While I was still living in England, I often went to Plymouth to visit friends. During one of those trips, I sent this press release to the local news media:
On Saturday, 14 May 1988, shoppers in central Plymouth will have an opportunity to kill living insects for free. They will also be able to talk to artist Rick Gibson who wants to know if people would like more opportunities to kill things.
Mr. Gibson will be pushing a baby pram which carries two signs and a box. One sign reads, “Free! Kill a Bug” and the other sign reads, “Kill it dead. For Free.” The box contains sixteen clear plastic cups, each containing a living insect. The box also contains an assortment of insect killing sprays and powders. Mr. Gibson will tell interested shoppers how to choose a cup with an insect, how to use the insecticide, and finally, how to watch the creature die.
This picture was attached to the news release:
The next day, a Plymouth newspaper reported:
Plymouth City councillor Mrs. Betty Easton said: “It seems obnoxious to me. It is downright cruelty. These are living things – it is sick.”
A spokesman at the Royal Society for the Prevention of Cruelty to Animals said: “There is absolutely no justification for treating insects like this and turning it into a sideshow. There is also the danger from the insecticides – they are very powerful and could give off harmful fumes to shoppers.”
Despite these complaints, I continued with my plan because I knew that British animal cruelty laws did not protect insects. I was confident that my event was 100 percent legal.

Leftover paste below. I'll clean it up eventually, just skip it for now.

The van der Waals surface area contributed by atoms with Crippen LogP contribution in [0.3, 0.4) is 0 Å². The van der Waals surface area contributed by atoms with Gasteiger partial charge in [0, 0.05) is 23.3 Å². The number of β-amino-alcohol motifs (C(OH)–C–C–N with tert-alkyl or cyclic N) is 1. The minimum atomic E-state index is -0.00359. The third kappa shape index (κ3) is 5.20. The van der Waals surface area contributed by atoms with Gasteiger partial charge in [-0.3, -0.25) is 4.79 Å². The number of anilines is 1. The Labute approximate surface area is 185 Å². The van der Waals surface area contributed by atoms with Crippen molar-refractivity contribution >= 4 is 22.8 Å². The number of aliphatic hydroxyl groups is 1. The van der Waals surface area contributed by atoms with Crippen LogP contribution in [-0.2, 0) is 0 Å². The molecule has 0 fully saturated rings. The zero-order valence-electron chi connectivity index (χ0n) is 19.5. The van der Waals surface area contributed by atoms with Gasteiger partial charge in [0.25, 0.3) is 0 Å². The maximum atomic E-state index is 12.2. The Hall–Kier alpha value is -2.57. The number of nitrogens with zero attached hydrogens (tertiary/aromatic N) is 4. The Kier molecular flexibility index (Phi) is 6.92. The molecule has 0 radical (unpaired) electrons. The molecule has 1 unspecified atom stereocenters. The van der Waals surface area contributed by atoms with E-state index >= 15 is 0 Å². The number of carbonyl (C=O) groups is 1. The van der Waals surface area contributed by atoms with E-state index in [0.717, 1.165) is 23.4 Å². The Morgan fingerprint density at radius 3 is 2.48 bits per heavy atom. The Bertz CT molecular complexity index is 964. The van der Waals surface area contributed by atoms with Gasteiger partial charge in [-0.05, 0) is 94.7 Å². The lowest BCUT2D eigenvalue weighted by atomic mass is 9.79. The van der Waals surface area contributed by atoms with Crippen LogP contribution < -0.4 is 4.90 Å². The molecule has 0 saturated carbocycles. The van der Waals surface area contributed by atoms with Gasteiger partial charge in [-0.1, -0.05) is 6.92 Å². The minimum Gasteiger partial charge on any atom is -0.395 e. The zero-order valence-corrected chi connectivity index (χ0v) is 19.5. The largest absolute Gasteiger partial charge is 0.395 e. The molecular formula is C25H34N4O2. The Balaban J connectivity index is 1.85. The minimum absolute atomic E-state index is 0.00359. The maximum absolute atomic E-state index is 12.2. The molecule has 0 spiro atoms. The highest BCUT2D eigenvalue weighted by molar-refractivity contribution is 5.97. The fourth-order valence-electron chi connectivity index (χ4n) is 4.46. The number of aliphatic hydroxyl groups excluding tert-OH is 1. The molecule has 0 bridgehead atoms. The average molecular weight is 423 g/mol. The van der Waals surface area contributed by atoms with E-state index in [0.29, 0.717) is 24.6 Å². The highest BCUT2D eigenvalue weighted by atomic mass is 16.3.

So on the appointed day, I walked into Plymouth…
…and within minutes I was joined by an animal-rights activist named Louise Piddington.
She had heard about my event and wanted to confront me.
She berated me for being cruel. But I told her that I was doing nothing illegal and that it was up to the shoppers of Plymouth to decide what to do.
At which point a man walked up to us and said that he wanted to kill an insect.
This outraged Ms. Piddington so much that she yelled for the police.
Her yell scared off the man but caught the attention of a nearby police officer who came running over to look at my display.
“What’s going on?” he asked.
I explained that I was doing market research to see if shoppers wanted more opportunities to kill creatures and watch them die. At the same time, Ms. Piddington protested that I was encouraging people to commit acts of animal cruelty.
After listening to both of our stories, the officer decided in favour of Ms. Piddington and told me to either leave Plymouth or he would arrest me for "disturbing the peace".
Since I was still confident that my behaviour was legal, I continued walking. At which point he arrested me.
A police car soon arrived and an officer put my display in the car's boot.
I was then put in the back seat of the car and driven to the central police station.
At the police station, I was put in a jail cell and served a nutritious lunch. After lunch, the police chief gave me a choice: either I could stop my event and go home or I could spend the night in jail and go to court the next morning.
Since I was satisfied with my research findings, I stopped the event, collected my display and went home.
The performance ended later that day when I put the sixteen healthy insects back into the buildings where I had found them.